The Anxiety/Autonomy Connection

Deep down, I think many kids are looking for something more meaningful and challenging than what they are experiencing. I think they are looking for a real sense of competence and ownership over their own lives. But they are growing up overprotected, disempowered, and anxious because of it.

I know some adults can relate. When we feel capable we feel more confident and empowered. This leads to feeling better about ourselves and more in control of our own lives. In the end, this is the antidote to anxiety.

Other than feeling loved and accepted, the feeling of being capable and in control of your life has to be the most important thing I know of. Feeling out of control, incapable and not secure is at the root of many of our problems. I’m not alone in thinking this.

A recent study found that Youth with higher levels of anxiety tend to report being granted less autonomy by their mothers.

So, although helping our kids out seems natural, helping them build their own skills to help themselves is ultimately what they are craving and is how we need to help them. If you really want to help, this is how.

We must help our kids by stepping back when the time is right and by facilitating their independence. Independence is healthy. It contributes to the development of self-esteem, identity and wellbeing. When we do something for ourselves we get rewarded with a powerful sense of achievement. When children (and adults) have opportunities to make choices, to do tasks themselves, and to take on increasing responsibilities, self esteem grows.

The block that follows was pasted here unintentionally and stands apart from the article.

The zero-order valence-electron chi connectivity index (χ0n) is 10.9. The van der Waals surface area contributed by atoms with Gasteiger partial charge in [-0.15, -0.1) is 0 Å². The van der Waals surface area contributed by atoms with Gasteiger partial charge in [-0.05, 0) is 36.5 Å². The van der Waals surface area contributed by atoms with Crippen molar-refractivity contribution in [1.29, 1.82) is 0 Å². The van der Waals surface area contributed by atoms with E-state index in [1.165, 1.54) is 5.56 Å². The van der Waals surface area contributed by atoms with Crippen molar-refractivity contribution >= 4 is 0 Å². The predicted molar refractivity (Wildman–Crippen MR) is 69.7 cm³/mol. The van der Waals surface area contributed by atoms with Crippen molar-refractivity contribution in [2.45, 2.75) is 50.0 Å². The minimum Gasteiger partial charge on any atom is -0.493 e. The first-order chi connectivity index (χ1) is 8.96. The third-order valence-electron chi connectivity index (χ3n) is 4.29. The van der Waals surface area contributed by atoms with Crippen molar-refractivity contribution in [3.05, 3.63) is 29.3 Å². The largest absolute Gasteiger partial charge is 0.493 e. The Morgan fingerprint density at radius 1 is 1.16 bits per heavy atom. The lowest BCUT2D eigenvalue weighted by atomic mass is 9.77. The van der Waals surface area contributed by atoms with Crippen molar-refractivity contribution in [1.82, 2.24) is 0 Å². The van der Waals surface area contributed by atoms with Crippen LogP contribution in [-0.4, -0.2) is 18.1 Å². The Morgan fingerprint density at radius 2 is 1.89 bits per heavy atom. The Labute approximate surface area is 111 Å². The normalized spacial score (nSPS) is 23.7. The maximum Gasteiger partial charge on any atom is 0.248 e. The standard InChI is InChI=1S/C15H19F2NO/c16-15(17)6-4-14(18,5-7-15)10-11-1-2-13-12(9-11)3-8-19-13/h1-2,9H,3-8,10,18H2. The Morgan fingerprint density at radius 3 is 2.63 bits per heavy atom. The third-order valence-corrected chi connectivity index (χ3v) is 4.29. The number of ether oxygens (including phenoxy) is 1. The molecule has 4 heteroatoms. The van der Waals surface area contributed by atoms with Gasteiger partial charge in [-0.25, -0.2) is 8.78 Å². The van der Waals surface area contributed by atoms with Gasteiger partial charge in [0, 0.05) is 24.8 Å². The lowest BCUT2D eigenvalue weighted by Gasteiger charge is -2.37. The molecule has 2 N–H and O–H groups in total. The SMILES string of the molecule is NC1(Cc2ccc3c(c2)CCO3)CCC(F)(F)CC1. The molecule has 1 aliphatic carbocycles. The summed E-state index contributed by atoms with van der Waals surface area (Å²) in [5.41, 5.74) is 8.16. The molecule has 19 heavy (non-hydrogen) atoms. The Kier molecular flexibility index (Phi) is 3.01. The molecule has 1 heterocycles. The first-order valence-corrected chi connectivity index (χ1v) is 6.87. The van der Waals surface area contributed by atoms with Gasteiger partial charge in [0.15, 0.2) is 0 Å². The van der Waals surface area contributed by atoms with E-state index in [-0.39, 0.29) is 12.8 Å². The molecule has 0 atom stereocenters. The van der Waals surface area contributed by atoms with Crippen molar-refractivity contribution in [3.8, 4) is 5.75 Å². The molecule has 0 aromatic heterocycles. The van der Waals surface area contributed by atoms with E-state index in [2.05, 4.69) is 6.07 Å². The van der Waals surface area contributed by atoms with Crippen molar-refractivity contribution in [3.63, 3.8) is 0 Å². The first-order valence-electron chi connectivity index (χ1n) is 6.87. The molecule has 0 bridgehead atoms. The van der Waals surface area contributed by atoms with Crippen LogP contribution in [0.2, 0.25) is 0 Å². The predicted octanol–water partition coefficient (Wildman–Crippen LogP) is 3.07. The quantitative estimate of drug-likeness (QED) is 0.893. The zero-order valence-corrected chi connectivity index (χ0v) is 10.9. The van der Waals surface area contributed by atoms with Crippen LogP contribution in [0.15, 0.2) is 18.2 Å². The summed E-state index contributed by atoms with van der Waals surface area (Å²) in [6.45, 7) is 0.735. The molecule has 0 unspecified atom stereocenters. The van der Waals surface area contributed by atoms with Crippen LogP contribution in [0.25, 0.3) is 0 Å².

When kids try things out, especially for the first time, it might result in failure. This is okay. I know this is hard. Seeing your child struggle is hard. We want to protect. But challenge is a good thing. Trust me. It means they are learning and growing. We want our kids to grow. To know that you can fail, and in the end, be okay, is a huge life lesson in resilience.

Too often, adults do things for children because it’s easier that way, safer, quicker, and less of a struggle. But the message we inadvertently send is that you are incapable of making decisions or doing a task…or that the world is not a safe place. This can be a serious blow to self esteem and feelings of security. Kids pick up on parent’s energy. They can sense when the parent is nervous for the child and can sense when their parents don’t believe in them.

It might seem counterintuitive, but do your children a favour… believe in them, then let them struggle.

If you want to help, then comfort them when they fail, then help them reflect on lessons learned and help them make their own decisions and game plans for the future (not yours). Practicing this skill is the only way they’re going to become good at it.

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